Herman Zapp and his wife Candelaria are fulfilling their lifelong dream to explore the world and have been travelling since 2000. Apart from a few months here and there, they have been on the road in their 7-seater Graham-Paige 1928 from Alaska to Argentina, all around Australia and around 13 countries in Asia. Their four children are truly global citizens and were born in the course of their parents’ travels – Pampa (11 in the USA), Tehue (8 in Argentina), Paloma (6 in Canada) and Wallaby (4 in Australia). Herman (currently in Zimbabwe) tells suitcases&strollers about the joys of permanently traveling with kids and why their life is so much more than just an extended family holiday.

How did the car become part of your travelling family?

We never thought to travel with a car but three months before we started to travel someone offered it to me. I didn’t want it, but he asked me to take a look as I might know someone who might want it. I went...and I fell in love!

[The car has its] original engine and wooden spoke wheels. In 2007 we stretched it a little so we were able to put in two more kids!

Where has been your favourite place to travel with kids?

After thousands of beaches or mountains, after hundreds of ruins or cities...they are just another one for us. But the people, that´s the best part of the journey. We can´t remember a favourite place, we only remember beautiful people! And that´s the reason to keep travelling for us.

Where has been the most surprising place you’ve travelled with kids?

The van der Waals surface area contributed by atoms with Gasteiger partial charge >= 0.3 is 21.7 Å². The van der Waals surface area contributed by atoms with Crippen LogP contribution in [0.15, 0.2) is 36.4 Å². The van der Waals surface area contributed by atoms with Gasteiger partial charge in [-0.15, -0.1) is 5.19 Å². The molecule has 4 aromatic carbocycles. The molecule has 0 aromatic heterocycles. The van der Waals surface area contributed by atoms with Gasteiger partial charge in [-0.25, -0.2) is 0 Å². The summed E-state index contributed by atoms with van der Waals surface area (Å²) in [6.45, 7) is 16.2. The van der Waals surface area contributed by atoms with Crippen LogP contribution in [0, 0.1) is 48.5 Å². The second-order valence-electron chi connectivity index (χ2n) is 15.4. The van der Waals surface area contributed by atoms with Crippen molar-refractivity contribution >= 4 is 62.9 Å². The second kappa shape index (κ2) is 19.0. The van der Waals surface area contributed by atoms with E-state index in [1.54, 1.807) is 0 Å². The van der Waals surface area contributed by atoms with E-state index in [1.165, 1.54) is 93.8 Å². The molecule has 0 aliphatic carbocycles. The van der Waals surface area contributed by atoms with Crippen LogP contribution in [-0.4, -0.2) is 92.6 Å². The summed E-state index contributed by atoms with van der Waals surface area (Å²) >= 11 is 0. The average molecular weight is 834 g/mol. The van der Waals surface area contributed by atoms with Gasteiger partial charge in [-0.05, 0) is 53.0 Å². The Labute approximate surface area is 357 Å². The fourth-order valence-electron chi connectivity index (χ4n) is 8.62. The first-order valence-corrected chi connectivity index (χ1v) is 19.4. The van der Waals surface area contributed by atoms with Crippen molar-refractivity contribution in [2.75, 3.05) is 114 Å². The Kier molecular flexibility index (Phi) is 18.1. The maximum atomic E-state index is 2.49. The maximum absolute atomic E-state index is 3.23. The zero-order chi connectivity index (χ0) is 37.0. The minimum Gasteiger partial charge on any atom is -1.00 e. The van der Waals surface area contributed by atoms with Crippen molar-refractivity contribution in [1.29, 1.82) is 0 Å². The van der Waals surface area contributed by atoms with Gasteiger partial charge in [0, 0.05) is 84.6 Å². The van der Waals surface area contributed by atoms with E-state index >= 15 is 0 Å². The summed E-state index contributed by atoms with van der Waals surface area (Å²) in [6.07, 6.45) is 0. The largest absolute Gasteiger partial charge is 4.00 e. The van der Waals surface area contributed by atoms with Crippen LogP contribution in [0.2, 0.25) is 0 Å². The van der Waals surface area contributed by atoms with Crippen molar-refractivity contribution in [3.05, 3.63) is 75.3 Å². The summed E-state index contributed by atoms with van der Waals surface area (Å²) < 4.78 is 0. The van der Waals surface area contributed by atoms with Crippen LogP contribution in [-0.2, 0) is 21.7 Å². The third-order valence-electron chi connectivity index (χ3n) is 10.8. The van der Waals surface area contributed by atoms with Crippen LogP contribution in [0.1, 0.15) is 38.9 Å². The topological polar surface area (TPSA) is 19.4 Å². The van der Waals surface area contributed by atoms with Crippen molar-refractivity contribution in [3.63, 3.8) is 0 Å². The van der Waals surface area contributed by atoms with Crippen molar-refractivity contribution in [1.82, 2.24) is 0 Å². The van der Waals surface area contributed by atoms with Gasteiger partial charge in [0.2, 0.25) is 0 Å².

So many and for so many reasons.Some places for their spirituality (Tibet, India, Nepal), some places for their mountains (The Matopos [Matobo National Park, Zimbabwe], Drakensberg, South Africa, Japan), other places for their food (China, Peru). But what always surprises us more are the people: the kindness, the hospitality, the willingness to be part of the journey. From the Philippines to Laos, Ecuador…anywhere the people are the most surprising.

Where is the one place in the world that you haven’t traveled with kids that you want to visit?

Before I started to travel I had, like, 20 places that I wanted to visit. Now that I know the world better and I am always meeting travellers and they tell me about places, I have hundreds more places to go beside the hundreds I already been. It's like that Greek philosopher who said, “The only thing I know is that I don't know anything.”

Now I can say: The only thing I know is that I haven’t seen anything of the world as there is so much more to see! For example, we were in India for 5 months. That it is nothing for such an amazing country.

[Inspired to quit your job and travel with kids? suitcases&strollers has all the travel tips for how to do it.] 

How do you decide the itinerary and where you are going to next?

There is no typical day. We will be here [in Zimbabwe] for a week then we go to Mozambique. We go to where people recommend [we should visit] the most.

Why do you think it’s important for kids to travel?

Imagine the biggest living encyclopedia from all the most beautiful places to the most amazing animals, geography, socialising, learning languages, cultures and the different kinds of ways of life. But the most important thing is that they learn to adapt. As Charles Darwin said, it’s not the most intelligent or strongest who will survive, but the most adaptable. In today’s world you are out of business if you don’t adapt fast.  

Have you been to any places that are unsuitable for kids to travel to?

If there are kids there, it’s safe. [Although] of course we would not recommend places at war.